Following on from our previous Private/Public space projects which have focussed on the gentrification of London and the erosion of civil liberties that that entails, the Space Hijackers headed out to the Truman Brewery complex on Brick Lane to enforce the rules that are implicit, and perhaps not so implicit in such places. Stopping people from drinking, smoking, talking, loitering, laughing and even reading our sign!
East London is a massive building site with regeneration projects, the olympics, the encroachment of the city and more changing the face of our city. As Anna Minton pointed out in her fantastic book Ground Control, these redevelopment projects, often look positive on the face, but the net result is private corporations wrestling control of our cities from the people. The poor and disadvantaged are pushed out and regeneration often means moving in a new class of people. Public land is reduced and private shopping/living/working spaces are built withprivate police (link to canary wharf security) ensuring that only certain 'welcome' people are allowed to pass through without hassle. This, as you can probably imagine, is something we oppose.
The Truman Brewery Complex just off Brick Lane is a haven for cool and alternative east-end hipsters. With record shops, fixed wheel bicycle shops, galleries, eco & small designer fashion retail and bars it buzzes with creative energy. Walking in from brick lane market you can barely tell where one starts and the other finishes, the beautiful youth litter the streets in both areas drinking from cans and checking each other out.
As they say themselves "The Old Truman Brewery, East London's revolutionary arts and media quarter, is home to a hive of creative businesses as well as exclusively independent shops, galleries, markets, bars and restaurants. For fifteen years the Old Truman Brewery has been regenerating its ten acres of vacant and derelict buildings into spectacular office, retail, leisure and event spaces. The finely tuned mix of business and leisure has created an environment unique in London, making the Old Truman Brewery ;
a destination in its own right."
Alas it also borders one of London's poorest areas, so to keep the relaxed guilt free atmosphere, 24 hour security vigilantly patrol the entrances and spaces. The homeless, poor and troublemakers are kept out, bags are searched, people sitting on the wrong part of the pavement are moved on, only food and drink bought at high price on the premises is allowed to be consumed, and the hipster haven is preserved.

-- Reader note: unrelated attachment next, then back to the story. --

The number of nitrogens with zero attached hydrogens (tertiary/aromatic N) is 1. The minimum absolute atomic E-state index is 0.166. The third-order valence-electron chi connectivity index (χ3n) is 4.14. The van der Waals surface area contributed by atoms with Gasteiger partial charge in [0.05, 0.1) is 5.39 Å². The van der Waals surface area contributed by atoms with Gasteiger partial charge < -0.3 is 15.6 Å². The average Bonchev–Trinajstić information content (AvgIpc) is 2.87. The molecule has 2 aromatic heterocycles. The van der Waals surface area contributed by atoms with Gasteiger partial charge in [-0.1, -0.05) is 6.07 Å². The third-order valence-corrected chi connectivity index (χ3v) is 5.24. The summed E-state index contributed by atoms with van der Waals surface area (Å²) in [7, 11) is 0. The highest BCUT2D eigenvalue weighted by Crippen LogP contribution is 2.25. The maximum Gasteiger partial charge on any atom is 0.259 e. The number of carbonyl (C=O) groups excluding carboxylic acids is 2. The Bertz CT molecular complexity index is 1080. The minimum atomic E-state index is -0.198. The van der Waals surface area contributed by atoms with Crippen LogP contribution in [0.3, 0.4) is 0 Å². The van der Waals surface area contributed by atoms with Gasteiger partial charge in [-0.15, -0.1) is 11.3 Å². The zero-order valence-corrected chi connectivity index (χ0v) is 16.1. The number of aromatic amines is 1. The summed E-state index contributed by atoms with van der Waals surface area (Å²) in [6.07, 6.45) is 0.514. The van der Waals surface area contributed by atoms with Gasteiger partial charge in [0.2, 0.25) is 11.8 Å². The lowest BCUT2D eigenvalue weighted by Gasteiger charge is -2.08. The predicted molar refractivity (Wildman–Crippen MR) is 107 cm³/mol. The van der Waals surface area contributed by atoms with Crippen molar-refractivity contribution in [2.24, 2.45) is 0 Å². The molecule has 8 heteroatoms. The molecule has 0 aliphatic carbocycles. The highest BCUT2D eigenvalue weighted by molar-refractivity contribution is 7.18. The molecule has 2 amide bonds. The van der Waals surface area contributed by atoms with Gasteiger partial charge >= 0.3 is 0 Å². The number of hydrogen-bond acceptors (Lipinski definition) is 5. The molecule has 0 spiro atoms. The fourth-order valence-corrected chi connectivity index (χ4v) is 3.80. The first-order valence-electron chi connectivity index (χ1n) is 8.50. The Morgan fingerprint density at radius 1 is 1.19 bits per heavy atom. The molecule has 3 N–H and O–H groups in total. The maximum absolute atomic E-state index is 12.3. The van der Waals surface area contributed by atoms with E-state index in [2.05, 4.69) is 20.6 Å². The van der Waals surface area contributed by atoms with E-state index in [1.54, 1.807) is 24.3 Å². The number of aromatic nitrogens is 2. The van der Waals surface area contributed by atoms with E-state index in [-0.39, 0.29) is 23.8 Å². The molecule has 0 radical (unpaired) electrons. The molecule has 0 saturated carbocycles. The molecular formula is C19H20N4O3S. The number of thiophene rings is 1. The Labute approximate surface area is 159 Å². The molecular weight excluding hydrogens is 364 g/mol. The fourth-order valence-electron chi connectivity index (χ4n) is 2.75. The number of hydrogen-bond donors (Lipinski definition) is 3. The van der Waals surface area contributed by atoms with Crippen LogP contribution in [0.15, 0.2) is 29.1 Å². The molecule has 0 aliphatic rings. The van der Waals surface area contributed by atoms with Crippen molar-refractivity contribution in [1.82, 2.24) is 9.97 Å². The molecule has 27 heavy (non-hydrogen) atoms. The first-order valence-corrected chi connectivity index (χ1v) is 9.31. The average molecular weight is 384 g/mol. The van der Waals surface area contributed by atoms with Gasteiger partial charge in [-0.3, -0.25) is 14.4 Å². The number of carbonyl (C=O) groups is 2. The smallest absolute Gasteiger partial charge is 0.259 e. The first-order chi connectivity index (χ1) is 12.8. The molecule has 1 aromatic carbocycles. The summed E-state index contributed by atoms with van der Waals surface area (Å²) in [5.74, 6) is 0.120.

We thought it was high time that the exclusivity and hypocrisy of this 'revolutionary arts and media quarter" was a little more revealed. So with our new easily portable signs (unlike the beast we used to wheel around) in hand we set off to help the security keep the area safe and secure for everyone...
Dressed in black we set up first at the entrance facing Spitalfields Market. We popped up our banners and immediately started keeping the space safer.
"Oi you, no photography!"
"No Running, Slow down"
"Did you buy that drink on the premesis? You'll have to finish it here"
"I'm sorry, no phonecalls in this area, please hang up"
"No cycling! walk that machine"
"Do you have a job? can you afford to shop here?"
"No questions please"
"Move along please, nothing to see"
"No reading our sign sir!"
Before long we were joined by the regular security, obviously eager to help us out.
"Who do you work for? What are you doing, this is private property, you can't do this here".
"We're just making the area safe and secure, we're here to help"
"Do you work for the council?"
"We're just concerned that the wrong types might get through, and intend to keep this area safe"
"I'm calling my boss"
'The boss' arrived, and to be fair to him was a clever chap. I think he realised we were looking for a rise, so he simply turned around and said that if we moved 1m away, so we weren't in front of the door he was more than happy for us to continue.
"I've been asking my boss for ages to make me some signs, like these. I can see it's very tongue in cheek, personally I really like what you're up to, I'm not sure about the No OAPs though, my gran wouldn't like that"
As always our issue is usually with the people who design, build and own such spaces rather than the people who are paid to work there. However we soon realised that there was a greater audience to be had at the main Brick Lane entrance.
Moving around we set up camp again to a much more receptive audience. The guard at the entrance had obviously been briefed to leave us alone, and so we were free to harass and berate the public for walking too slowly, running, smoking, drinking, holding hands, kissing, loitering, not shopping, asking questions, taking our photograph and more. Even the pretent police who turned up enjoyed the rigid law obiding.
Lots of people 'got' what we were up to, and started deliberately dancing, singing, smoking and taking pictures to break the rules. We had people join us in telling off the passers by, and lots of discussion about private/public space and regeneration. Some people took a little longer than others to realise the game, and so cigarettes we're put out, drinks put down and conversations stopped before they read to the bottom of our sign and smiled.